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2008 was a big year for Robert Downey Jr., mainly because it marked his debut as Tony Stark, a role he’d play for the next 11 years in the Marvel Cinematic Universe. However, several months after Iron Man’s release, Downey was seen in the comedy Tropic Thunder, where he played Kirk Lazarus, an extremely method actor who underwent a “pigmentation alteration” surgery to play the African American character he’d been cast as, Staff Sergeant Lincoln Osiris.
Given blackface’s ugly history in the United States, having Robert Downey Jr. don blackface, even for satirical purposes, became a topic of conversation at the time, and has become even more so in the decade since. Reflecting on his time on Tropic Thunder, here’s what Downey recently had to say about why he accepted the role:
When Ben called and said, ‘Hey I’m doing this thing’ – you know I think Sean Penn had passed on it or something. Possibly wisely. And I thought, ‘Yeah, I’ll do that and I’ll do that after Iron Man.’ Then I started thinking, ‘This is a terrible idea, wait a minute.’ Then I thought, ‘Well hold on dude, get real here, where is your heart?' My heart is a. I get to 'be black' for a summer in my mind, so there’s something in it for me. The other thing is, I get to hold up to nature the insane self-involved hypocrisy of artists and what they think they’re allowed to do on occasion, just my opinion.
So had history unfolded differently, we might have seen Sean Penn as Kirk Lazarus in Tropic Thunder instead. However, it was not to be (though if you look closely, Penn still cameoed in the movie), and when Ben Stiller approached Robert Downey Jr. for the role, the latter felt that in addition to this being an unusual opportunity for him to play a “black” character, he would also be able to lampoon actors who go way too far with certain roles.
Robert Downey Jr. also noted during his interview on The Joe Rogan Experience that he trusted that Ben Stiller would be able to pull off this character approach properly as opposed to having it turn out terribly offensive. In Downey’s words:
Also, Ben [Stiller], who’s a masterful artist and director, probably the closest thing to Charlie Chaplin that I have experienced in my lifetime… if you had seen him when he was directing this movie you would have been like I’m watching David Lee… he knew exactly what the vision for this was, he executed it, it was impossible to not have it be an offensive nightmare of a movie. And 90% of my black friends were like ‘Dude, that was great.’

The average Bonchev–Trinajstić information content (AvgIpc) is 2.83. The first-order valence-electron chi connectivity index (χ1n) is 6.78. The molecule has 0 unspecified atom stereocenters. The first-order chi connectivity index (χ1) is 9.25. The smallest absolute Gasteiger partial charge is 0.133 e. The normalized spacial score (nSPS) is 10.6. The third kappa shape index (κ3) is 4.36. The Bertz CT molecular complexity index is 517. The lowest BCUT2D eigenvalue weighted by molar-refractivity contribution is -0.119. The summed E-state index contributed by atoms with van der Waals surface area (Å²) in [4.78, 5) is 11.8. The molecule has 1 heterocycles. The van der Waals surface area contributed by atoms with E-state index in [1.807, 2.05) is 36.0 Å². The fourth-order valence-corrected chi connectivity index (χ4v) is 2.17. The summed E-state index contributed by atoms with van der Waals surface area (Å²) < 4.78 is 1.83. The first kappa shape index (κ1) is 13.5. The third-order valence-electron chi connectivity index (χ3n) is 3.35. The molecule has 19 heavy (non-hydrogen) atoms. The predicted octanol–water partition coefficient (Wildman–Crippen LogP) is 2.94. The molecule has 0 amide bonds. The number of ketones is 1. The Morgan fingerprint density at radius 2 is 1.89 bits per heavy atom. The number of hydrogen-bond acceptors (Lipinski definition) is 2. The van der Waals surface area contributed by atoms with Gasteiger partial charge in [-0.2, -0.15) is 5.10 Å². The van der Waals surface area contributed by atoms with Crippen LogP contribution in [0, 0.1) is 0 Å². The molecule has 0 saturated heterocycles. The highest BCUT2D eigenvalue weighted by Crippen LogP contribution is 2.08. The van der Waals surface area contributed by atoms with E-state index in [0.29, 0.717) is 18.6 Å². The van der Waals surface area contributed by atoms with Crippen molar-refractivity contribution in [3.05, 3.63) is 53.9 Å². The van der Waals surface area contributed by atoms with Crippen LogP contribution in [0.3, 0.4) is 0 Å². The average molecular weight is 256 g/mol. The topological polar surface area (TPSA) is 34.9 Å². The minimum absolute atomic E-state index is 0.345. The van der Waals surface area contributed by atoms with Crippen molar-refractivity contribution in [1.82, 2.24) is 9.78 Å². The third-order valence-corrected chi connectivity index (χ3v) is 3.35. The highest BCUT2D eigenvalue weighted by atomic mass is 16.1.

Of course, opinions are subjective, so while Robert Downey Jr. had some friends who were okay with him donning blackface in this manner, there were plenty of others who found this aspect of Tropic Thunder distasteful. As for where Downey’s head is at with Tropic Thunder now, while he acknowledges that there are folks who don’t like how Lincoln Osiris was handled, he maintains that he went into the role with the best of intentions, saying:
I can’t disagree with [the other 10%], but I know where my heart lies. I think that it’s never an excuse to do something that’s out of place and out of its time, but to me it was a blasting cap on [the issue]… I think having a moral psychology is job one. Sometimes, you just gotta go, ‘Yeah I effed up.’ In my defense, Tropic Thunder is about how wrong [blackface] is, so I take exception.
The Tropic Thunder role would later net Robert Downey Jr. an Academy Award nomination for Best Supporting Actor (his second time getting Oscar recognition, the first being for Chaplin), but he lost in that category to Heath Ledger performance as Joker in The Dark Knight. Although there were plans to make spinoff centered on Tom Cruise’s character, Les Grossman, nothing ever surfaced with that, so Tropic Thunder remains a one-and-done tale and is one of the more… interesting entries on Downey’s resume.